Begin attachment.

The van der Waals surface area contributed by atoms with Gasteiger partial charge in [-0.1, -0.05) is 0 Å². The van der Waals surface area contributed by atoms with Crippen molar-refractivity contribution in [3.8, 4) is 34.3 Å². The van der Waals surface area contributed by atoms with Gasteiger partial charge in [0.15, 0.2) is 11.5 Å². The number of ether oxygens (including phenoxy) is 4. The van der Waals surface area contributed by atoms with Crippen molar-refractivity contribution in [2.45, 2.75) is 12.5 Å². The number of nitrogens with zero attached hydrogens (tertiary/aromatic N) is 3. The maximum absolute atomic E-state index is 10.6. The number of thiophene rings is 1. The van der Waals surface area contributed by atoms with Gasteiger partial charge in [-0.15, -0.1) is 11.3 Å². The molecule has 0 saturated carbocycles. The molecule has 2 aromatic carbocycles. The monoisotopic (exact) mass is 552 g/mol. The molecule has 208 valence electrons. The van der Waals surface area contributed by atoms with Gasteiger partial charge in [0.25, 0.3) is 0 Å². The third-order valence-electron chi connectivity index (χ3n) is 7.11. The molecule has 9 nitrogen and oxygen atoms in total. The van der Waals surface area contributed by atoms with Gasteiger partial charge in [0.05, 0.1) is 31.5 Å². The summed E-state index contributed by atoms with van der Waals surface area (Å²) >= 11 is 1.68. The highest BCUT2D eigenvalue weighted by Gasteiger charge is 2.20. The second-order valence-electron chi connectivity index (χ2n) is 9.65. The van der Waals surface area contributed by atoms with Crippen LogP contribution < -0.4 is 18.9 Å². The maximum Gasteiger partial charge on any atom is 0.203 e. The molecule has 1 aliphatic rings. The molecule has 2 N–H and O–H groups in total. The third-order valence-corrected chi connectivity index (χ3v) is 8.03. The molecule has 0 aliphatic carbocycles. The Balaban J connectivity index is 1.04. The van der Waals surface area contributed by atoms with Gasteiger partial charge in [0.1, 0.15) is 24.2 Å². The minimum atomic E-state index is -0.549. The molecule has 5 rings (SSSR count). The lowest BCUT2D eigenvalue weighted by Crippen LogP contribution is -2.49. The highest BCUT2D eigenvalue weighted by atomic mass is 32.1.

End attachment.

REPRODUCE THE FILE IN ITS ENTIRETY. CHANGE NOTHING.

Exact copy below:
The van der Waals surface area contributed by atoms with Gasteiger partial charge in [-0.1, -0.05) is 0 Å². The van der Waals surface area contributed by atoms with Crippen molar-refractivity contribution in [3.8, 4) is 34.3 Å². The van der Waals surface area contributed by atoms with Gasteiger partial charge in [0.15, 0.2) is 11.5 Å². The number of ether oxygens (including phenoxy) is 4. The van der Waals surface area contributed by atoms with Crippen molar-refractivity contribution in [2.45, 2.75) is 12.5 Å². The number of nitrogens with zero attached hydrogens (tertiary/aromatic N) is 3. The maximum absolute atomic E-state index is 10.6. The number of thiophene rings is 1. The van der Waals surface area contributed by atoms with Gasteiger partial charge in [-0.15, -0.1) is 11.3 Å². The molecule has 0 saturated carbocycles. The molecule has 2 aromatic carbocycles. The monoisotopic (exact) mass is 552 g/mol. The molecule has 208 valence electrons. The van der Waals surface area contributed by atoms with Gasteiger partial charge in [0.25, 0.3) is 0 Å². The third-order valence-electron chi connectivity index (χ3n) is 7.11. The molecule has 9 nitrogen and oxygen atoms in total. The van der Waals surface area contributed by atoms with Gasteiger partial charge in [0.05, 0.1) is 31.5 Å². The summed E-state index contributed by atoms with van der Waals surface area (Å²) >= 11 is 1.68. The highest BCUT2D eigenvalue weighted by Gasteiger charge is 2.20. The second-order valence-electron chi connectivity index (χ2n) is 9.65. The van der Waals surface area contributed by atoms with Crippen LogP contribution < -0.4 is 18.9 Å². The maximum Gasteiger partial charge on any atom is 0.203 e. The molecule has 1 aliphatic rings. The molecule has 2 N–H and O–H groups in total. The third-order valence-corrected chi connectivity index (χ3v) is 8.03. The molecule has 0 aliphatic carbocycles. The Balaban J connectivity index is 1.04. The van der Waals surface area contributed by atoms with Gasteiger partial charge in [0.1, 0.15) is 24.2 Å². The minimum atomic E-state index is -0.549. The molecule has 5 rings (SSSR count). The lowest BCUT2D eigenvalue weighted by Crippen LogP contribution is -2.49. The highest BCUT2D eigenvalue weighted by atomic mass is 32.1.